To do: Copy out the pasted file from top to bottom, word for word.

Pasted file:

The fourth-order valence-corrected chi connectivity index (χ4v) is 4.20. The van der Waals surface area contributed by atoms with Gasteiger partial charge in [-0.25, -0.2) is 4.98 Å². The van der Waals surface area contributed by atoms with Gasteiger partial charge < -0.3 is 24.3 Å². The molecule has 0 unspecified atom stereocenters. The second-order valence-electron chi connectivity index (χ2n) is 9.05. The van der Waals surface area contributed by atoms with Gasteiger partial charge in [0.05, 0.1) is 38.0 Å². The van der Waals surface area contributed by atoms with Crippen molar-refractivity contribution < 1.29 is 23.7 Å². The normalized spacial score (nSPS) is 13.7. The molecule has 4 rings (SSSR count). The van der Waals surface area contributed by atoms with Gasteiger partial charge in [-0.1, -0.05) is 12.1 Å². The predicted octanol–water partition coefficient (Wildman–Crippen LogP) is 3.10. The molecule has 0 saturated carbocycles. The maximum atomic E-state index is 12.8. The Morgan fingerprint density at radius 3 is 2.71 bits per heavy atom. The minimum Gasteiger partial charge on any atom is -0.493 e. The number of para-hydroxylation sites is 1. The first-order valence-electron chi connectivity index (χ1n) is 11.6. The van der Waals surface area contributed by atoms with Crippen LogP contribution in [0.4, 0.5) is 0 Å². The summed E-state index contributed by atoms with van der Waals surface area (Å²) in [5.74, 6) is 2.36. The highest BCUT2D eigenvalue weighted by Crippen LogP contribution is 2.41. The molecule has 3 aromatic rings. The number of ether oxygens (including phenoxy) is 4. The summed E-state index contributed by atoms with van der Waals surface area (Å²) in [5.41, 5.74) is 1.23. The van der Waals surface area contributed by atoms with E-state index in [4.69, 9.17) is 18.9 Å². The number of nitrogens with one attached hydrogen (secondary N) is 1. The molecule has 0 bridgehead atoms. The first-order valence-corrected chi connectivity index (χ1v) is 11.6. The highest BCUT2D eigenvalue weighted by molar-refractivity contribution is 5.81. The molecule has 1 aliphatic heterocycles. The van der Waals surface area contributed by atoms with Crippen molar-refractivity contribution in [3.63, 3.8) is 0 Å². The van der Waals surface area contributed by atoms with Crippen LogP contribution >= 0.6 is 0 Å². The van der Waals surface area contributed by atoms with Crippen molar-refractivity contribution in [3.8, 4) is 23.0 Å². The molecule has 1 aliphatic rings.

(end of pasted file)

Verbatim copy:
The fourth-order valence-corrected chi connectivity index (χ4v) is 4.20. The van der Waals surface area contributed by atoms with Gasteiger partial charge in [-0.25, -0.2) is 4.98 Å². The van der Waals surface area contributed by atoms with Gasteiger partial charge < -0.3 is 24.3 Å². The molecule has 0 unspecified atom stereocenters. The second-order valence-electron chi connectivity index (χ2n) is 9.05. The van der Waals surface area contributed by atoms with Gasteiger partial charge in [0.05, 0.1) is 38.0 Å². The van der Waals surface area contributed by atoms with Crippen molar-refractivity contribution < 1.29 is 23.7 Å². The normalized spacial score (nSPS) is 13.7. The molecule has 4 rings (SSSR count). The van der Waals surface area contributed by atoms with Gasteiger partial charge in [-0.1, -0.05) is 12.1 Å². The predicted octanol–water partition coefficient (Wildman–Crippen LogP) is 3.10. The molecule has 0 saturated carbocycles. The maximum atomic E-state index is 12.8. The Morgan fingerprint density at radius 3 is 2.71 bits per heavy atom. The minimum Gasteiger partial charge on any atom is -0.493 e. The number of para-hydroxylation sites is 1. The first-order valence-electron chi connectivity index (χ1n) is 11.6. The van der Waals surface area contributed by atoms with Crippen LogP contribution in [0.4, 0.5) is 0 Å². The summed E-state index contributed by atoms with van der Waals surface area (Å²) in [5.74, 6) is 2.36. The highest BCUT2D eigenvalue weighted by Crippen LogP contribution is 2.41. The molecule has 3 aromatic rings. The number of ether oxygens (including phenoxy) is 4. The summed E-state index contributed by atoms with van der Waals surface area (Å²) in [5.41, 5.74) is 1.23. The van der Waals surface area contributed by atoms with E-state index in [4.69, 9.17) is 18.9 Å². The number of nitrogens with one attached hydrogen (secondary N) is 1. The molecule has 0 bridgehead atoms. The first-order valence-corrected chi connectivity index (χ1v) is 11.6. The highest BCUT2D eigenvalue weighted by molar-refractivity contribution is 5.81. The molecule has 1 aliphatic heterocycles. The van der Waals surface area contributed by atoms with Crippen molar-refractivity contribution in [3.63, 3.8) is 0 Å². The van der Waals surface area contributed by atoms with Crippen LogP contribution >= 0.6 is 0 Å². The van der Waals surface area contributed by atoms with Crippen molar-refractivity contribution in [3.8, 4) is 23.0 Å². The molecule has 1 aliphatic rings.